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Gift tax on land, is there any?

13259 Views 10 Replies 3 Participants Last post by  OhGreatGuru
Hi folks,

I also posted this in the tax form but seeing it involves real estate thought somebody here would be able to answer this for me. My fiancee's parents are giving us a piece of land which we plan to build a house on and we are wondering if we will have to pay any gift tax and also what other fee's are involved with this? Thanks folks.
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Hi Grant - there is no "gift tax" in Canada.

The Canadian tax code includes a set of rules which are designed to prevent people from transferring assets between spouses or to minor children in order to avoid paying tax. These are called the attribution rules - because they cause income from a property held by one person to be attributed back to another.

However, because you are not a minor, and because the gift is not being made from one spouse to another, and because there is no general "gift tax" in Canada, there is no tax consequence for you or your fiancee associated with your fiancee's parents giving you land.

HOWEVER, your fiancee's parents will be deemed to have disposed of the property at fair market value, and they may be subject to a capital gains tax on the land as a result of their disposition (by way of a gift to you). Here is the Revenue Canada interpretive bulletin on gifts of property.

Also - without making this response overly long - if your fiancee's parents decide instead to "sell" you and her the property for a very modest sum (sometimes people do this) - there are negative tax implications for you. Outright gifts are much better than sales for less than the fair market value.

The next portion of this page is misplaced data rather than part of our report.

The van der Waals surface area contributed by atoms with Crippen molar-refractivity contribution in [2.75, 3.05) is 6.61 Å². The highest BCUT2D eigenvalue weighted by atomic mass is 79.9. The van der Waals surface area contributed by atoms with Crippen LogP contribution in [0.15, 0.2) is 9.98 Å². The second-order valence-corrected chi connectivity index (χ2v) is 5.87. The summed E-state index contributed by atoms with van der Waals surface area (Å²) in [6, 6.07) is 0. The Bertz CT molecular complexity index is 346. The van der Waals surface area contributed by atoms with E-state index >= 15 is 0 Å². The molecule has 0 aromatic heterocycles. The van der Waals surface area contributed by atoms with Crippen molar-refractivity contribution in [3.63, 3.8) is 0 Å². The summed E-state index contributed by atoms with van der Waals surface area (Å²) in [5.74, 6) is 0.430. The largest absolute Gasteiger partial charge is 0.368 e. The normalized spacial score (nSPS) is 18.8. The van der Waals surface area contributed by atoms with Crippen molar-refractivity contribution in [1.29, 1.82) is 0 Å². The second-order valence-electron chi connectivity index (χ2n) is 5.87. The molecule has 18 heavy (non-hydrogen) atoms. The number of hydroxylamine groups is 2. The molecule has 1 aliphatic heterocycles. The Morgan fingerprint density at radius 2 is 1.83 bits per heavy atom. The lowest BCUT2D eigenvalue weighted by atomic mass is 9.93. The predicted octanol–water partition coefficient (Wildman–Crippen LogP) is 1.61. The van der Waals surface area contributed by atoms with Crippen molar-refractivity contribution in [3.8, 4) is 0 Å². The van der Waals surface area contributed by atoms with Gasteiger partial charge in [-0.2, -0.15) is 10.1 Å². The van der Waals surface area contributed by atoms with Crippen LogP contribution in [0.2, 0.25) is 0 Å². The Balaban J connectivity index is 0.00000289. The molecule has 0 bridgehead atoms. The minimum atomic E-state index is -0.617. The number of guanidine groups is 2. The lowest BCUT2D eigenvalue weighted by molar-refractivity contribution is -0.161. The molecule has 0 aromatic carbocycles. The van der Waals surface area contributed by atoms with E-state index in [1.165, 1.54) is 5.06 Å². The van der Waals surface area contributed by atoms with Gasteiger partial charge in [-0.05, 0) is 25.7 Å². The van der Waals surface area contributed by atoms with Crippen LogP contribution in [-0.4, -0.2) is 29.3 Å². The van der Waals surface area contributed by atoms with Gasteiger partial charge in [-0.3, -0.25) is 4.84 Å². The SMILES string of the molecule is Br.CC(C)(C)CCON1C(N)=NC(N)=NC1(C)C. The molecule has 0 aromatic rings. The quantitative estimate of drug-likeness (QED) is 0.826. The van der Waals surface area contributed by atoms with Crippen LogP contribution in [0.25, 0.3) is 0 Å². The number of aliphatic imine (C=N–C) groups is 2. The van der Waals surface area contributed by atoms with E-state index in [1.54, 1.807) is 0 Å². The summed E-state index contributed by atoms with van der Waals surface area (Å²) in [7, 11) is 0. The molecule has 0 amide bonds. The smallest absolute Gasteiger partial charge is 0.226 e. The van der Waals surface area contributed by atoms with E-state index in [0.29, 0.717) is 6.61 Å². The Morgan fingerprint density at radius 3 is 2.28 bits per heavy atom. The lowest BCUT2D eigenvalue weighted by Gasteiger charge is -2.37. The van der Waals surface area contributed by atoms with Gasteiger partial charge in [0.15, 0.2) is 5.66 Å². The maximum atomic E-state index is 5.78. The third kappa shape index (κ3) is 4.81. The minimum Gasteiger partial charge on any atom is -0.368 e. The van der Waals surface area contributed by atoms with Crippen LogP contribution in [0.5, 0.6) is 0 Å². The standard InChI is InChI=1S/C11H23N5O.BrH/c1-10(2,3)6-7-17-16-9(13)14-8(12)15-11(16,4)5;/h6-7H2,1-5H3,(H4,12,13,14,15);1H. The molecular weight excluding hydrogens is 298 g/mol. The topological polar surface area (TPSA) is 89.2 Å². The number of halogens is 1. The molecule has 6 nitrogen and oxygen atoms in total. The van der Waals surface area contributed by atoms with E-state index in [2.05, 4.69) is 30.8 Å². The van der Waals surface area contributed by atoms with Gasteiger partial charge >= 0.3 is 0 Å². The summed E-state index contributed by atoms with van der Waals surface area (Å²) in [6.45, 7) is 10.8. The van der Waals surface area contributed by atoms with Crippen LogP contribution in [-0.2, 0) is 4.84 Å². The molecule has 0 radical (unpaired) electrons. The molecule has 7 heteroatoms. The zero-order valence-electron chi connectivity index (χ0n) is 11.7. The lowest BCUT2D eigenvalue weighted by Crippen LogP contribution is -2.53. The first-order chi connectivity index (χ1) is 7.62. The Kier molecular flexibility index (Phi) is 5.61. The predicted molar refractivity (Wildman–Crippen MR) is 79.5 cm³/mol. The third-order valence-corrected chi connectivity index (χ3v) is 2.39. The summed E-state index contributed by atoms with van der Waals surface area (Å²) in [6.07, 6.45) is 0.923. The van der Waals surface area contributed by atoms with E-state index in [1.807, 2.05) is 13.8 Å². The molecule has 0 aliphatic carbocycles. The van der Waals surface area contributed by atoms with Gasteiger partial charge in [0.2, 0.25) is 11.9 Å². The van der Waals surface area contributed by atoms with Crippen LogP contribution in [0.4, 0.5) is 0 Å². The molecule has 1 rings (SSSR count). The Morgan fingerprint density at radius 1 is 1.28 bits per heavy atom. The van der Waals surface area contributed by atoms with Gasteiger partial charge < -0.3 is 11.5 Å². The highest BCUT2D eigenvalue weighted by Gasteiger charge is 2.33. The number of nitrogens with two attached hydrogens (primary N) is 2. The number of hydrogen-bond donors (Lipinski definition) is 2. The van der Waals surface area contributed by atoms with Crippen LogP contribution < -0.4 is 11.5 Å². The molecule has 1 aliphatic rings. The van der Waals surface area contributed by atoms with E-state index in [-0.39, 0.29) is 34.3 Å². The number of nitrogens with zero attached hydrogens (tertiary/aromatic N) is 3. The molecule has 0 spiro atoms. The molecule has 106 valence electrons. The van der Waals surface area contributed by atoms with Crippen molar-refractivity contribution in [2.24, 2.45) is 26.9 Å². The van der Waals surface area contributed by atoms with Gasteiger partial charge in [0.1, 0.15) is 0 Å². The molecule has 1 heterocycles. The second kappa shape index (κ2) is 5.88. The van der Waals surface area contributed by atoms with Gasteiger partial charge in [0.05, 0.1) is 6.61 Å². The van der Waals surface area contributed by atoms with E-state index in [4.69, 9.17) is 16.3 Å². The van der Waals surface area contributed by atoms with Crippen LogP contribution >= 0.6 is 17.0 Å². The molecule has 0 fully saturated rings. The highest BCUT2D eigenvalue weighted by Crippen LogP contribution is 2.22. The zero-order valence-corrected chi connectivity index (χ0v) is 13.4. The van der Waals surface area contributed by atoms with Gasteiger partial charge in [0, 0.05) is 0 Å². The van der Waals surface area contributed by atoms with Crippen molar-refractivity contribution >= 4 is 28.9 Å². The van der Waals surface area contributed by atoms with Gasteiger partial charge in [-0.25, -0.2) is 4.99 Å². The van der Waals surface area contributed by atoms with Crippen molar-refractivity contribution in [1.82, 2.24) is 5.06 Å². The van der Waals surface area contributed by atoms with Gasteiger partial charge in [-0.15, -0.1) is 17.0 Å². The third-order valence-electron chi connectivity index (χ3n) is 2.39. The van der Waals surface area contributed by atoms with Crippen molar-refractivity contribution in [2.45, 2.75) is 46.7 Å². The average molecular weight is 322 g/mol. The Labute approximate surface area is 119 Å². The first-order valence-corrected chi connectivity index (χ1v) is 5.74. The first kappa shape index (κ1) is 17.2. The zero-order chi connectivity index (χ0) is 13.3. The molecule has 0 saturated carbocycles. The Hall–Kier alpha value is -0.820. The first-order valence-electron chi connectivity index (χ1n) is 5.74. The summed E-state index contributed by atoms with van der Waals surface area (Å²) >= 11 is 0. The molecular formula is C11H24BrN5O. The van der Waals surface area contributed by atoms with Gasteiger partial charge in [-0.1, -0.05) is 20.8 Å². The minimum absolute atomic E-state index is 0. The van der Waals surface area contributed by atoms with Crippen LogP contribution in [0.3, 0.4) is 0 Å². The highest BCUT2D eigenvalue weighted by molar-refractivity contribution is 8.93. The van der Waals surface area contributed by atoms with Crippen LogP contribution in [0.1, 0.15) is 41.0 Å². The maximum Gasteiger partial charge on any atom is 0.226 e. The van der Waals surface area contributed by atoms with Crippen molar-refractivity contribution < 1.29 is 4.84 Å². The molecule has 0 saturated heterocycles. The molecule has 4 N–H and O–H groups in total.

Finally - when you build the house on the land, the house and land will together form your matrimonial home (either on the date of your marriage, or on the date when your relationship becomes a common-law relationship, or on the birth of a child), and your financee will lose any separate claim she has to that gift of land in the event of a marriage breakdown. I'm not suggesting anything here, believe me! However, I do think it is useful to know what the consequences of these kinds of decisions are. :cool:
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YOU do not have to pay any tax upon the receipt of the gift - Canada has no "gift tax".

Your fiancee's parents will be deemed (from a tax point of view) to have disposed of the land at its fair market value when they gift it to you. They will need to indicate, on their taxes for that year, the disposition of a capital asset (the land) and pay tax on any gain in the value of that land from when they first acquired it (less any costs to adjust the cost base of the land).

So, if they acquired the land for $50,000, and it is worth $100,000 when they give it to you, they (or he or she, depending on who owns it) will need to report a $50,000 deemed capital gain on their tax return.

If they aren't clear about this, then they should seek professional advice.

As for costs to change the title on the land - it will depend on your location, and I'm not the best person to answer this. The short answer is they will be minimal.
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Not a problem my friend!

Capital gains taxes were first introduced in Canada in 1972 (to replace inheritance taxes, in part). And then, briefly, there was a capital gains exemption of up to $100,000 per individual per lifetime.

Your fiancee's parents may have elected to deem a disposition of the land in question in 1985 to take advantage of the one-time exemption. In that case, they would have recorded the gains from 1972 (when the capital gains tax was introducted) to 1985. The tax payable now would be on the gain from 1985 to whenever it changes hands again.

If they did not make an election to have a deemed disposition in 1985, then tax will be payable for the last 24 years (you cannot go back and change a return that old).

Do your fiancee's parents have questions about this? You may want to send them to a tax preparer or fee-for-service financial planner to ensure everyone knows the financial consequences of this very generous gift. Good luck!
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In that case, they would pay the tax on any gain in value from when they received it, to when they give it to you. It is possible there is no gain in value over such a short time frame. :)
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